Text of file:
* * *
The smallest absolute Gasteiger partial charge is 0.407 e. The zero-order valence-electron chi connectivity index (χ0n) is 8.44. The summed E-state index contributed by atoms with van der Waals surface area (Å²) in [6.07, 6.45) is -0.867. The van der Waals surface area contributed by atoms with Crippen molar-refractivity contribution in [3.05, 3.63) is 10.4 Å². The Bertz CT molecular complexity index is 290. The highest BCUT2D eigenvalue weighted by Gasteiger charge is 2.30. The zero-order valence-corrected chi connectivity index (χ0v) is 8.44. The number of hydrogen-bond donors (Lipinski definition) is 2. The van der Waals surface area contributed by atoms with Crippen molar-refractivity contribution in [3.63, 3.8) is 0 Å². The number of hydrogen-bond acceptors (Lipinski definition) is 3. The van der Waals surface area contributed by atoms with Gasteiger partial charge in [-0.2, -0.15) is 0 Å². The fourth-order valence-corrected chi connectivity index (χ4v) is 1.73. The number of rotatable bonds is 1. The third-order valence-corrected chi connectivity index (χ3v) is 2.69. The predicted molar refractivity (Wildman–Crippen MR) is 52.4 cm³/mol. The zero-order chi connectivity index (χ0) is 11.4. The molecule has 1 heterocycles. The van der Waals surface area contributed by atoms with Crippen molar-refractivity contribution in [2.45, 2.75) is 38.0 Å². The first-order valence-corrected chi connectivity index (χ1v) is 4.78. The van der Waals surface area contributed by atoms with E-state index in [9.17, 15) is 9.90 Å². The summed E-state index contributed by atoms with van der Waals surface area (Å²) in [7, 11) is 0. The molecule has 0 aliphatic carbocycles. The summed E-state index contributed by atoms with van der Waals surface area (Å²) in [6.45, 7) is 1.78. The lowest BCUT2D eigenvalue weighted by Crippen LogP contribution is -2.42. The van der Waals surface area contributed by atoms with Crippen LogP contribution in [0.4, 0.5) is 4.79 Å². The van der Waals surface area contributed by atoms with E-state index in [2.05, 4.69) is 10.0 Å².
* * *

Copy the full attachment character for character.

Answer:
The smallest absolute Gasteiger partial charge is 0.407 e. The zero-order valence-electron chi connectivity index (χ0n) is 8.44. The summed E-state index contributed by atoms with van der Waals surface area (Å²) in [6.07, 6.45) is -0.867. The van der Waals surface area contributed by atoms with Crippen molar-refractivity contribution in [3.05, 3.63) is 10.4 Å². The Bertz CT molecular complexity index is 290. The highest BCUT2D eigenvalue weighted by Gasteiger charge is 2.30. The zero-order valence-corrected chi connectivity index (χ0v) is 8.44. The number of hydrogen-bond donors (Lipinski definition) is 2. The van der Waals surface area contributed by atoms with Crippen molar-refractivity contribution in [3.63, 3.8) is 0 Å². The number of hydrogen-bond acceptors (Lipinski definition) is 3. The van der Waals surface area contributed by atoms with Gasteiger partial charge in [-0.2, -0.15) is 0 Å². The fourth-order valence-corrected chi connectivity index (χ4v) is 1.73. The number of rotatable bonds is 1. The third-order valence-corrected chi connectivity index (χ3v) is 2.69. The predicted molar refractivity (Wildman–Crippen MR) is 52.4 cm³/mol. The zero-order chi connectivity index (χ0) is 11.4. The molecule has 1 heterocycles. The van der Waals surface area contributed by atoms with Crippen molar-refractivity contribution in [2.45, 2.75) is 38.0 Å². The first-order valence-corrected chi connectivity index (χ1v) is 4.78. The van der Waals surface area contributed by atoms with E-state index in [9.17, 15) is 9.90 Å². The summed E-state index contributed by atoms with van der Waals surface area (Å²) in [7, 11) is 0. The molecule has 0 aliphatic carbocycles. The summed E-state index contributed by atoms with van der Waals surface area (Å²) in [6.45, 7) is 1.78. The lowest BCUT2D eigenvalue weighted by Crippen LogP contribution is -2.42. The van der Waals surface area contributed by atoms with Crippen LogP contribution in [0.4, 0.5) is 4.79 Å². The van der Waals surface area contributed by atoms with E-state index in [2.05, 4.69) is 10.0 Å².